PresenTense: Recap of week 1 at Presentense by Jenny Kaufman

June 19, 2010 at 5:32 pm | Posted in Jenny Kaufman, PresenTense Fellowship 2010 | Leave a comment
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Shavua tov!  I survived week 1.  This past week was very intense, but I feel like I accomplished so much, with the website and meetings and really working to hammer out my overall vision of the minyan.  The Presentense curriculum focuses a lot on our individual “stories”, laid out in a very Jewish metaphor:  Yetziat Mizraim, the exodus from Egypt.  This week we all focused on identifying our Egypt (i.e. what is the problem that we are trying to solve by creating our venture?), who we are going to get to march (who is our target audience?) and what is our promised land (what does our end result ideally look like?).  I struggled with how best to articulate my Egypt and finally narrowed it down to a problem with recruiting and engaging my age demographic in the existing synagogue infrastructure.  My target audience, people in their 20’s and 30’s are still a transitory population.  Many of us are not yet married and do not have children and so, synagogue membership and the services it provides (Sunday school, a rabbi for life-cycle events, etc.) isn’t the a top priority.  Many of us also are not very established financially, and the idea of paying synagogue membership isn’t a worthwhile expense.  Even though this age demographic does not seem to want to seek out the traditional synagogue, it has proven in other cities its desire and passion to get involved in a slightly less traditional model, the independent minyan.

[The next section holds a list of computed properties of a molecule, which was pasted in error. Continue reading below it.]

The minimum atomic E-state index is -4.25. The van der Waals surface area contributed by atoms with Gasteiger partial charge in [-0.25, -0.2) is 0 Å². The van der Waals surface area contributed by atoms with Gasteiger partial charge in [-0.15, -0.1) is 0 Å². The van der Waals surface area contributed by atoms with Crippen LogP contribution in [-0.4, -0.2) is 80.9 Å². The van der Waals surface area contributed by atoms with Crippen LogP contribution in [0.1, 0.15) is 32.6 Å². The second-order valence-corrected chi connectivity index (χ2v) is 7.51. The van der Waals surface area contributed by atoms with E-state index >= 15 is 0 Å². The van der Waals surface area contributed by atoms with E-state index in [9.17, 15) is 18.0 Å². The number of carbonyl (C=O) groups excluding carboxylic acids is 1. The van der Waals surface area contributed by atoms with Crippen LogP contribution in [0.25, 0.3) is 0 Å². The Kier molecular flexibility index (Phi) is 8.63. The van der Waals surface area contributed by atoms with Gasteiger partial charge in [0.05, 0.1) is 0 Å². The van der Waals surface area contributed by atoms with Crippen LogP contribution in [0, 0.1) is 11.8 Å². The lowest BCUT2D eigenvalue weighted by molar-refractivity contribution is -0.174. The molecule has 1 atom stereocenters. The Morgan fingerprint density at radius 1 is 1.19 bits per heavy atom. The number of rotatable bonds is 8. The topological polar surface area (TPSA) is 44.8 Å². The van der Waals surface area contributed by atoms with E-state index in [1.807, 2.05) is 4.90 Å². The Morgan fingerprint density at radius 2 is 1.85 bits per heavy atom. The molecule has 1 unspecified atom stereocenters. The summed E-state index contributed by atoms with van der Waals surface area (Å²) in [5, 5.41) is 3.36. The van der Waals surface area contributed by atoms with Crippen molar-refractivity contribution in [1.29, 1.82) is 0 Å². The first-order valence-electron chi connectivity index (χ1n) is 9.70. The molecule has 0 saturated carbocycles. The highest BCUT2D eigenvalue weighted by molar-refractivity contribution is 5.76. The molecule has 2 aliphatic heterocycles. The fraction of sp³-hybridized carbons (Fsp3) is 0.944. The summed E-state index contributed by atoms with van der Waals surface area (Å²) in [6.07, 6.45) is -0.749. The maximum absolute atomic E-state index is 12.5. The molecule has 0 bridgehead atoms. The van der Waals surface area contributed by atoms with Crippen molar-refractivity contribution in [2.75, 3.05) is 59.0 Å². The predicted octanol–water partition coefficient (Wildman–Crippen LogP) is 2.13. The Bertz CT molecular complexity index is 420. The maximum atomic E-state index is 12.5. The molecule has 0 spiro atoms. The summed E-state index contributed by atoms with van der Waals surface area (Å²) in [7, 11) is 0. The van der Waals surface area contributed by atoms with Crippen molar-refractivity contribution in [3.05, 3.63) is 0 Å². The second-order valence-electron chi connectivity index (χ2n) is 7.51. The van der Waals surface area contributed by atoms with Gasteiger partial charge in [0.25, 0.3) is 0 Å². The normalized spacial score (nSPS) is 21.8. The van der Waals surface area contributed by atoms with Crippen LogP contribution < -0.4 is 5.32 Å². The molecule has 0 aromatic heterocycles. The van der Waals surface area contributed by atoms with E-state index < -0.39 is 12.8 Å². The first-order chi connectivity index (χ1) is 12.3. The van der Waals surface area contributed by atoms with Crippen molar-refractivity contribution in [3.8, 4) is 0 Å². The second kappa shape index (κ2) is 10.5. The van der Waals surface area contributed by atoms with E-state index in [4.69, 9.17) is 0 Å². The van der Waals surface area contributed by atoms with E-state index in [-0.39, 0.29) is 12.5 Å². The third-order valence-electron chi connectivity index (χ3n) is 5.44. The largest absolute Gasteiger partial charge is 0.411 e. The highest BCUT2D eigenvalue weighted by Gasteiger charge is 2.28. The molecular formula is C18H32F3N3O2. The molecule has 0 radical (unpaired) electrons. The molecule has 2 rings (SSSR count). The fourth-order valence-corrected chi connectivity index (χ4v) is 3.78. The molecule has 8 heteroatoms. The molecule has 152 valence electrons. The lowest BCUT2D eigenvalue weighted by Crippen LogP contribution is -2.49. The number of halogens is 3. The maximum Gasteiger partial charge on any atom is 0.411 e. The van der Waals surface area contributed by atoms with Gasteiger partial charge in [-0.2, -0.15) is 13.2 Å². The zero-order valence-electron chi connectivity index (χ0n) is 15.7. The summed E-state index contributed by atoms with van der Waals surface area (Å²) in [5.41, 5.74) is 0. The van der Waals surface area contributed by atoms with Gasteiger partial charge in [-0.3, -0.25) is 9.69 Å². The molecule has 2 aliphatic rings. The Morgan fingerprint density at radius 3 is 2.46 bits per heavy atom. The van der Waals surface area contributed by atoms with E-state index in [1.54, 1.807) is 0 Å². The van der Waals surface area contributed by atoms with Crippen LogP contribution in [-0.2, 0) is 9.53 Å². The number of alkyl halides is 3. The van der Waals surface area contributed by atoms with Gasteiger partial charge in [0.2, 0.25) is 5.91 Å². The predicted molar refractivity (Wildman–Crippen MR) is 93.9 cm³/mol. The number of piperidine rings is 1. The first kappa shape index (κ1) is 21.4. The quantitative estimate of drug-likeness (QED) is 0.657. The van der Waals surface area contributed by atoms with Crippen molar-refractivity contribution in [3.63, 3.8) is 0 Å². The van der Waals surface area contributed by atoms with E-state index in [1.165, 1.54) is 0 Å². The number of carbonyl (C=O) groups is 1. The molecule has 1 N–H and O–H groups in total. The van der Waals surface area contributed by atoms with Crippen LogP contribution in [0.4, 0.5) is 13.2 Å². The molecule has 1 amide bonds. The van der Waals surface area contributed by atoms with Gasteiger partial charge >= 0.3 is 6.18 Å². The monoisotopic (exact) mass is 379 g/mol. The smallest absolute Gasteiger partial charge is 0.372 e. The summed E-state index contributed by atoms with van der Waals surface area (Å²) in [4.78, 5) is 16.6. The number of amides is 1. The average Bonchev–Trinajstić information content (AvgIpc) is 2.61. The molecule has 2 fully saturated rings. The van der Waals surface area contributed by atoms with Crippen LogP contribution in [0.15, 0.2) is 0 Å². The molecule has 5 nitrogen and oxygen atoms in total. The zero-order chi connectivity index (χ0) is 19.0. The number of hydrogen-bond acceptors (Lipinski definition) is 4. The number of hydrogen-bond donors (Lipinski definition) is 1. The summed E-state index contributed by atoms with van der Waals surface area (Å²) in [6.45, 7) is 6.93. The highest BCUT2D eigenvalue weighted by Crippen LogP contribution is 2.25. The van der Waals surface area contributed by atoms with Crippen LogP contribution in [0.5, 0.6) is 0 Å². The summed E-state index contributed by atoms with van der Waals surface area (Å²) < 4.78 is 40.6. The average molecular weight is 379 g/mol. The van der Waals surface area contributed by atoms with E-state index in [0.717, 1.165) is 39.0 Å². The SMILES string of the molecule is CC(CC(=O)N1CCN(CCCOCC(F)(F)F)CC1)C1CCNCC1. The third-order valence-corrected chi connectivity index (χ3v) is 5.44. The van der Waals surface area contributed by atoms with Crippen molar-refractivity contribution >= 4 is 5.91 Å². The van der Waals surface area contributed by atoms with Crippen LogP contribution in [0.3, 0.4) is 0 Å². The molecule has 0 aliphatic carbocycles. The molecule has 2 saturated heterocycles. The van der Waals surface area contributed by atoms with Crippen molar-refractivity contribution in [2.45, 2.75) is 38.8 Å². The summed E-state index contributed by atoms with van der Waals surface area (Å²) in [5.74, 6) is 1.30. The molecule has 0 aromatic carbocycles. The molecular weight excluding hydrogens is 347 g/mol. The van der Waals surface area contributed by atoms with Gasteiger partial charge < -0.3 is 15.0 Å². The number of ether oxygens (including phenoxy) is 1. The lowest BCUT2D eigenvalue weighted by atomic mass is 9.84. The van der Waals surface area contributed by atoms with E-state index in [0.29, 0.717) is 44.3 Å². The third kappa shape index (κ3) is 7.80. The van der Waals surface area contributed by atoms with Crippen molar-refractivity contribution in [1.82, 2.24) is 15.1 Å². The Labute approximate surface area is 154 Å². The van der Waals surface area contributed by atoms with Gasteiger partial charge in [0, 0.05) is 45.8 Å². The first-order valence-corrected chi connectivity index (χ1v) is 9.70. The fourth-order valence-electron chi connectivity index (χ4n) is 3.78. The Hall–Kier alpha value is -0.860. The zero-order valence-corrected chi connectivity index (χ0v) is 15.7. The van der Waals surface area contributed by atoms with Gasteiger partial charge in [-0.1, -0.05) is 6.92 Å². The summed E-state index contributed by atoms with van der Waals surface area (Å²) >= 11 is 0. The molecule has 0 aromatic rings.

If we can harness and involve them through the creation of CYPminyan, which is in its philosophy a nondenominational, volunteer led organization, we will create a much stronger incoming generation that will be poised to take on the necessary leadership roles in the community.

My hope is that the CYPminyan will serve as a stepping-stone for engaging this population and turning them into a dedicated group that understands Jewish tradition and the importance of investing in one’s community.  They will go on to become capable leaders in existing synagogues and Jewish organizations as adults, connected to one another cross-denominationally through their history at the Minyan.  These young Jews will be empowered through involvement in the Minyan to, in turn, create even more Jewish infrastructure for the Cleveland community.

I will be working to revise this general concept throughout the remaining 5 weeks, and will keep you all updated on the progress.

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